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“When what you are deeply passionate about, what you can be best in the world at and what drives your economic engine come together, not only does your work move toward greatness, but so does your life. For, in the end, it is impossible to have a great life unless it is a meaningful life. And it is very difficult to have a meaningful life without meaningful work. Perhaps, then, you might gain that rare tranquility that comes from knowing that you’ve had a hand in creating something of intrinsic excellence that makes a contribution. Indeed, you might even gain that deepest of all satisfactions: knowing that your short time here on this earth has been well spent, and that it mattered.”

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Tuesday, December 7, 2010

Ken.One - The Bike

There are days when you wake up, do your chores, meet people, smile, laugh, cry, fight, love and then go back to bed as the same person who woke up some hours earlier. But then, there are some days, when you wake up as one individual, but by the time you go back to sleep, you are a change or should I say you are an enlightened human being, who learned and experienced a new chapter in life, a day when all of a sudden you realized that what it's like to jump from 18 Bhp to 180 Bhp, a day when you ride the Yamaha R1.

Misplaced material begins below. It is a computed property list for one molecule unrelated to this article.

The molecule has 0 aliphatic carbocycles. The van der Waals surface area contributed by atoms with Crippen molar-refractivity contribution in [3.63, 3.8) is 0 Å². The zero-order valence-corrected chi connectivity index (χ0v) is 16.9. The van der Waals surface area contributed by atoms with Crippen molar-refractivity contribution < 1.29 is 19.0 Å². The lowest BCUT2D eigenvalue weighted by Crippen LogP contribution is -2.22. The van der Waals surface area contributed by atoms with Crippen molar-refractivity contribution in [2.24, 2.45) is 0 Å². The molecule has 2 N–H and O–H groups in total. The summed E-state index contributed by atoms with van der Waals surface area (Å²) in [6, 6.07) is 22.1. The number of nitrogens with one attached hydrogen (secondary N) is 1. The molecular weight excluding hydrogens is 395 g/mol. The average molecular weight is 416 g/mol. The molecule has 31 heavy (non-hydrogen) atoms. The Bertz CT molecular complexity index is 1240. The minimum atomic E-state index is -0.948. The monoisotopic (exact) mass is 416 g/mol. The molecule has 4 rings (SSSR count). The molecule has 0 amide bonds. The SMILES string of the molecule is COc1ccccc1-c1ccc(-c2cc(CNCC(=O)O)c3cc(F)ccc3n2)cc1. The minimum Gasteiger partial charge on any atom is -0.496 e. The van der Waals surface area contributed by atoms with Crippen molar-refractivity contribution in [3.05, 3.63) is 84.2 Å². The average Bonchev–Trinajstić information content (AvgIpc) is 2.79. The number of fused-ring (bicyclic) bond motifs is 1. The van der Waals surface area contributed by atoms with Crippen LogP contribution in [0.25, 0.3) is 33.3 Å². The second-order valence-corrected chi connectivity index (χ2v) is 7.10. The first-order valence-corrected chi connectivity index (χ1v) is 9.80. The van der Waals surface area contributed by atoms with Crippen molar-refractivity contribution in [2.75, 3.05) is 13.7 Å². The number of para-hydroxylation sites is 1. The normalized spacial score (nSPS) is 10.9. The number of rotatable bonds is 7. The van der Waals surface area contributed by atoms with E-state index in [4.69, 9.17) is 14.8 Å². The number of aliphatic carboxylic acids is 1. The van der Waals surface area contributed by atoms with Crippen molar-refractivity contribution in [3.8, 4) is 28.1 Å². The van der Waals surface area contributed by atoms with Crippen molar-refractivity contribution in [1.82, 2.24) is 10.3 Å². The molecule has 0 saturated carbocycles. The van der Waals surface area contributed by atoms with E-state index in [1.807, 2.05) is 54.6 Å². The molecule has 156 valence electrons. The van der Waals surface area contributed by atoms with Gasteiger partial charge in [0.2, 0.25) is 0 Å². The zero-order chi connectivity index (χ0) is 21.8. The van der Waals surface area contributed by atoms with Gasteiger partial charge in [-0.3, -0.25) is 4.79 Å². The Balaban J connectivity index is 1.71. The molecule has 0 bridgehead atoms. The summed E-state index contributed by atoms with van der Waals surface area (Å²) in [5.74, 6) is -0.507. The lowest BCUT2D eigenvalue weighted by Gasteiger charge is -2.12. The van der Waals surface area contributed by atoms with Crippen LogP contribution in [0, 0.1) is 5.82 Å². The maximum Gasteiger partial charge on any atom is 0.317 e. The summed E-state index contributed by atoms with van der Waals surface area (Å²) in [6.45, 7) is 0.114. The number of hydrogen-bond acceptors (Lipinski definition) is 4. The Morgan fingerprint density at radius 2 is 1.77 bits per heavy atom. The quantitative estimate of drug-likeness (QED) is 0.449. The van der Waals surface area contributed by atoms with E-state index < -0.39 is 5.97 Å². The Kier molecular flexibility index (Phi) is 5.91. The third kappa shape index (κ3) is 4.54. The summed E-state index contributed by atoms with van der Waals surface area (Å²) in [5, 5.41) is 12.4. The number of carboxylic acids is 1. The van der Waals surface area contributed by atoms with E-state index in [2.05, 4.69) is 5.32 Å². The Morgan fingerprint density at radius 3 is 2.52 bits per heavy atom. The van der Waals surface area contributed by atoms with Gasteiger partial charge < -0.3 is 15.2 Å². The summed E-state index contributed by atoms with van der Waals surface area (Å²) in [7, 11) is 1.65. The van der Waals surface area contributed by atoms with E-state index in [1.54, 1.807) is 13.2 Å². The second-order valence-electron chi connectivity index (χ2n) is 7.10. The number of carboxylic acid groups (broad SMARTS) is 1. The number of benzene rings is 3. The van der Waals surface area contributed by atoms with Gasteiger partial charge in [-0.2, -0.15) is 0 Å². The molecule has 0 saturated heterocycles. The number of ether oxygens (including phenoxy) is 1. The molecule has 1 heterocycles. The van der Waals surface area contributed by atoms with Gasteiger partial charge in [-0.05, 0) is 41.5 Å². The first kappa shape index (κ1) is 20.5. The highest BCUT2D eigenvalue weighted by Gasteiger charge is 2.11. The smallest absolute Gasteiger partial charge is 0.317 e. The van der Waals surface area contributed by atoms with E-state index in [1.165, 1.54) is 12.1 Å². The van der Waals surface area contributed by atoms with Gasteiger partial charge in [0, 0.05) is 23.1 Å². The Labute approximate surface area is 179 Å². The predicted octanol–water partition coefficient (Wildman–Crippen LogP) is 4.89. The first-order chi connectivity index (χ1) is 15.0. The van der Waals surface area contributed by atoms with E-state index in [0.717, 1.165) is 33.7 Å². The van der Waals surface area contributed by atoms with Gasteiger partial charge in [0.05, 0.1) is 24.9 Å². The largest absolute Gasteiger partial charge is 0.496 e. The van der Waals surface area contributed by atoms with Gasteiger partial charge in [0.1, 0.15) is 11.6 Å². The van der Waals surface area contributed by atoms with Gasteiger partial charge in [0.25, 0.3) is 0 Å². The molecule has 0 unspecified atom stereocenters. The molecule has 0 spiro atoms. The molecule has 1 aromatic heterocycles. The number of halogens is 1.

But above anything else, your greatest learning comes from the interaction with some of sanest minds on saddle, and on 5th, December, 2010 I came up close and in person with Krishnendu Kes a.k.a Ken Da and his 2007 Yamaha R1.


The Inception
It all started with me sending a friendly request to Ken Da, if he would be interested in allowing me to do a photo shoot cum review of his R1 and to my utter surprise, he readily accepted my request (goes to show the immense sense of camaraderie of the person) and after some discussions and planning, we decided to meet on 5th, December, 2010 outside Ducati Gurgaon showroom at 7:30 am.

Needless to say that the my senses were brimming with excitement and the thrill to get such an opportunity was evident in every passing moment I prepared myself both mentally and technically (be it prepping my camera or concentrating more on my riding)

5th, December, 2010, 6:00 am.... I don't remember when was the last I time I woke up without an alarm. Got ready, had a munch, and by 7:00 am I wished my Lady bye and off I went for the meet the moment I was so eagerly waiting for.

The Introduction
Having reached the spot early, I started setting up my camera. I was intending to capture Ken Da approaching on his One and therefore I had to have the right settings, as I knew I won't be having much time to get the shot.

All of a sudden I heard a very distinct buzz amidst of all the vehicles hustling through and only one sentence came to my mind with a smile on my face - "It's here... be prepared" and before I could even raise my hand, I saw Ken Da waive to me and zipped through the opposite lane with a couple of shaken cars behind. When his approach towards me, I was prepared this time and finally I got the shot I was waiting for.


After a quick greeting, we decided to move towards the Gurgaon-Faridabad connecting road, as the tarmac is in much better condition over there and on early Sunday morning, there were good chances of it being adequately less populated.